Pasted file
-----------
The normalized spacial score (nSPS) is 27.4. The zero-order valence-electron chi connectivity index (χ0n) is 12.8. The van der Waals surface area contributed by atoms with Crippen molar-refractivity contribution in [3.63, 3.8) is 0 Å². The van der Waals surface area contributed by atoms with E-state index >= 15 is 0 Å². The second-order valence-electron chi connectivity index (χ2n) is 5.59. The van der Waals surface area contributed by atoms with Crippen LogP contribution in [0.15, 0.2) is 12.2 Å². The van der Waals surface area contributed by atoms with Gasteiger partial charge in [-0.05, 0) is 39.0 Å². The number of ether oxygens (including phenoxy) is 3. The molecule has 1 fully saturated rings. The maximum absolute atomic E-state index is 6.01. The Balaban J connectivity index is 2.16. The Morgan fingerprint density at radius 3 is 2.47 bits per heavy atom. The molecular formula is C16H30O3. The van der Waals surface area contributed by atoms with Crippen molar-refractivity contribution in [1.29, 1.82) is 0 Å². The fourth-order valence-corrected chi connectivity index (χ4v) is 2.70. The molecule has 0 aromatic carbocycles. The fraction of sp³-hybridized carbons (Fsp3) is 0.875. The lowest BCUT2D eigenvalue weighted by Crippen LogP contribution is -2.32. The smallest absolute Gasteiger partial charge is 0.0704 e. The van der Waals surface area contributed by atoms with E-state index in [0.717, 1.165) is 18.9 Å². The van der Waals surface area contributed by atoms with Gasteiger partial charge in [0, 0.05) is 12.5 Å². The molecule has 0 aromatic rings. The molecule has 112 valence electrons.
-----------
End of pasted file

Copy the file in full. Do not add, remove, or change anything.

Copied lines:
The normalized spacial score (nSPS) is 27.4. The zero-order valence-electron chi connectivity index (χ0n) is 12.8. The van der Waals surface area contributed by atoms with Crippen molar-refractivity contribution in [3.63, 3.8) is 0 Å². The van der Waals surface area contributed by atoms with E-state index >= 15 is 0 Å². The second-order valence-electron chi connectivity index (χ2n) is 5.59. The van der Waals surface area contributed by atoms with Crippen LogP contribution in [0.15, 0.2) is 12.2 Å². The van der Waals surface area contributed by atoms with Gasteiger partial charge in [-0.05, 0) is 39.0 Å². The number of ether oxygens (including phenoxy) is 3. The molecule has 1 fully saturated rings. The maximum absolute atomic E-state index is 6.01. The Balaban J connectivity index is 2.16. The Morgan fingerprint density at radius 3 is 2.47 bits per heavy atom. The molecular formula is C16H30O3. The van der Waals surface area contributed by atoms with Crippen molar-refractivity contribution in [1.29, 1.82) is 0 Å². The fourth-order valence-corrected chi connectivity index (χ4v) is 2.70. The molecule has 0 aromatic carbocycles. The fraction of sp³-hybridized carbons (Fsp3) is 0.875. The lowest BCUT2D eigenvalue weighted by Crippen LogP contribution is -2.32. The smallest absolute Gasteiger partial charge is 0.0704 e. The van der Waals surface area contributed by atoms with E-state index in [0.717, 1.165) is 18.9 Å². The van der Waals surface area contributed by atoms with Gasteiger partial charge in [0, 0.05) is 12.5 Å². The molecule has 0 aromatic rings. The molecule has 112 valence electrons.